Everything I’ve learned about frequent flier miles I learned from Chris Guillebeau . Not directly, mind you. We’re not best friends. :) I just buy all his travel products. Previous to learning from Chris I had earned a sum total of slightly more than 25,000 frequent flier miles on NWA over the course of 5 years! I used those miles to fly from Orlando, FL to Toronto, Canada in Coach. A massive $300 ticket. (Obviously I didn’t know what I was doing.)
I’m pretty sure Chris would knock me over the head for wasting miles on such a weak ticket. But I don’t think he’s a violent person so maybe he’d just ask me to sit in a corner and contemplate what I did wrong.
Since learning from Chris I have earned over 300,000 miles. I used 67,500 American Airlines miles + $60.20 in taxes for a Business Class ticket (~$5,000 value, maybe more) from Detroit, MI (DTW) to Mumbai, India (BOM). I also used 70,000 British Airways miles + $210.72 in taxes for a Business Class ticket ($2,000 value) from Bangkok, Thailand (BKK) to Warszawa, Poland (WAW).
Just between those two flights what I’ve learned from Chris is worth ~$7,000. But I still have more miles to use!
Here is my current mileage balance even after those two massive deductions:
Screenshot taken on March 30, 2010. Click to view full size.
As you can see that’s a remaining balance of 191,316 airline and hotel miles!
For reference, and so you know I’m not bullshitting you, I purchased the Unconventional Guide To Discount Airfare (since discontinued) and Travel Ninja on February 17, 2009:
Click to view the full size image
And most recently I purchased Frequent Flier Master:
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Following Chris’s advice I feel like I’ve got the mileage earning game figured out. But Frequent Flyer Master goes far beyond just earning ridiculous amounts of miles to the area I’m still figuring out: redeeming mileage for great award tickets.
And the Mileage Redemption half of the book is where I really learned a lot:
- What you’ll need to do 50% of the time to get a specific award ticket. It’s simple, but it’s something that most of us (myself included, before now) wouldn’t bother with.
- The risky, but doable, wait-list strategy. How to get your desired award ticket by getting wait-listed on a less desirable ticket.
- Which airline offers regular return (i.e. roundtrip) flights for just 15,000 miles.
- When to book seats to have the easiest shot at a desired ticket.
- The secret of the “ghost reservation.” This costs an extra $25-$50 but could very well be worth it in a pinch.
- The “hub strategy” when booking tickets to Europe or Asia.
And then some …
What’s Wrong With Frequent Flyer Master?
You know what I hate? Reviews that are obviously biased and don’t point out anything negative.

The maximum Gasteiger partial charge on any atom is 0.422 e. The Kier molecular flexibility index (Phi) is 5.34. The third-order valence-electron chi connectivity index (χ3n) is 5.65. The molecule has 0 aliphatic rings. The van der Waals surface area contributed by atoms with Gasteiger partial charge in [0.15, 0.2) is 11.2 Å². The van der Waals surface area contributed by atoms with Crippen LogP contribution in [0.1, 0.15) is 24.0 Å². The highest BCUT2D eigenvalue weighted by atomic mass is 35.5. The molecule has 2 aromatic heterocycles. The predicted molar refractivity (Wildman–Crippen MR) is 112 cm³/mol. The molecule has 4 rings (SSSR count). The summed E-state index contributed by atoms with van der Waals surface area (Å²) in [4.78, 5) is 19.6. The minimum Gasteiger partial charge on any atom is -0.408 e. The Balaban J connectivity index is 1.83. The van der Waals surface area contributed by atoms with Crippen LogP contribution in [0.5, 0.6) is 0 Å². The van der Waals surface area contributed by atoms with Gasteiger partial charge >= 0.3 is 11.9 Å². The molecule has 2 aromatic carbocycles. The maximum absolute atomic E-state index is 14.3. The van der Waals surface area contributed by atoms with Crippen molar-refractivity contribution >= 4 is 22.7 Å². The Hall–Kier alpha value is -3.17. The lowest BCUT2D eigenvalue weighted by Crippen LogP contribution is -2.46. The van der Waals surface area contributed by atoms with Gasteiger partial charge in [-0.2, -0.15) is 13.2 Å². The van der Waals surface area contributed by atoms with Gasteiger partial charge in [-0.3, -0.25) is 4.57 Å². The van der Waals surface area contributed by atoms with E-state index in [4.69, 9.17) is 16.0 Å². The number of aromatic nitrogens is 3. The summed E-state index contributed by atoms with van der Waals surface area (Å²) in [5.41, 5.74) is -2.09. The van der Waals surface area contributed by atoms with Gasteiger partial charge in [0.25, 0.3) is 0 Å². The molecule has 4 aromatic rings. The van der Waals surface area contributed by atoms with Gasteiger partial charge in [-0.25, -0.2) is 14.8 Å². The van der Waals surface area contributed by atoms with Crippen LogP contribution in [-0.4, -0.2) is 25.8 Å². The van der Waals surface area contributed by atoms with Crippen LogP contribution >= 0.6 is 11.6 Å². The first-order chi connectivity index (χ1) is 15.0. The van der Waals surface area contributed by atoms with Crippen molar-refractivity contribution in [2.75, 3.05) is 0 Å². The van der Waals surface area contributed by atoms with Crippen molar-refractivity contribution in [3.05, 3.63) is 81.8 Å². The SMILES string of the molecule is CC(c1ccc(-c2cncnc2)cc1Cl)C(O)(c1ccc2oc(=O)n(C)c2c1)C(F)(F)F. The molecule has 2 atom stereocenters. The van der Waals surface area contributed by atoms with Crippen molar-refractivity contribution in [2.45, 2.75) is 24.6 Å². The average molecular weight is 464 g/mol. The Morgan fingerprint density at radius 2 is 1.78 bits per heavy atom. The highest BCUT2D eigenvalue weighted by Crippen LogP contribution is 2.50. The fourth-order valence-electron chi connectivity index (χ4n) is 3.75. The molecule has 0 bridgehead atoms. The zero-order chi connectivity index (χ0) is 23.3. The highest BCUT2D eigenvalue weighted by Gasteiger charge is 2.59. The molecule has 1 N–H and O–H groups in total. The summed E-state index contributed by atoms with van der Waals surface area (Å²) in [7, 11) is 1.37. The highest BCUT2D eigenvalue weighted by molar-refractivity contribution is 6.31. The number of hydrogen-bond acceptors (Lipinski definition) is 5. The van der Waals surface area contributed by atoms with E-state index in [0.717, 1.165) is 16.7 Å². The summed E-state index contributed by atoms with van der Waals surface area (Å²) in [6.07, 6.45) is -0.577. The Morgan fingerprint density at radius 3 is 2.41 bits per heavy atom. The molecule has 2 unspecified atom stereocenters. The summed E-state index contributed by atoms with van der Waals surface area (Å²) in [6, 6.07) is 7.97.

The truth is Frequent Flyer Master isn’t perfect. While I did learn a ton about award redemption I’m still confused by certain aspects of it. Mostly I’m confused about earning miles in one mileage program but finding available award flights on a different partner airline. I know this is advanced and maybe Chris didn’t get into too many specifics because it would go over our heads, but I’d still like it explained.
Also, as far as mileage earning: the strategies work best if you’re from the United States. I would actually go so far as to say don’t buy Frequent Flyer Master unless you’re in the US.
What You Get With Frequent Flyer Master
- A 40 page travel hacking manual.
- A 20 minute audio about mileage earning and redemption.
- A Priceline Booking Strategies download. This wasn’t written by Chris, and I haven’t used the strategy myself (I stay in Hostels/Guest Houses/Apartments/Couches), but it looks really sweet if you want to get great hotels for cheap prices.
- At least 6 free updates over the next 6 moths.
Why You Should Buy Frequent Flyer Master
For 49 dollars (the price of Frequent Flyer Master ) you’re looking at a guaranteed free roundtrip domestic ticket or Chris will give you your money back. Or, if you really take action on what you learn like I did, you’ll be looking at multi-thousand dollar international Business Class tickets for just the cost of taxes. Considering I’ve spent less than $125 total (as shown in the receipts above) on Chris’s travel products I think I’ve come out on top.
Want to fly free? Click here to check out Frequent Flyer Master. That’s all it boils down to.
In case that wasn’t clear: if you’re in the US and you want to fly free at least once (domestically or internationally like me) within the next year, you should invest in the $49 Frequent Flyer Master guide by clicking here now.
Note: Frequent Flier Master been essentially turned into the Travel Hacking Cartel. You might want to check that out instead. Click here to get in at $1 for 14 days.
As you know I don’t recommend many products, but I highly recommend this one.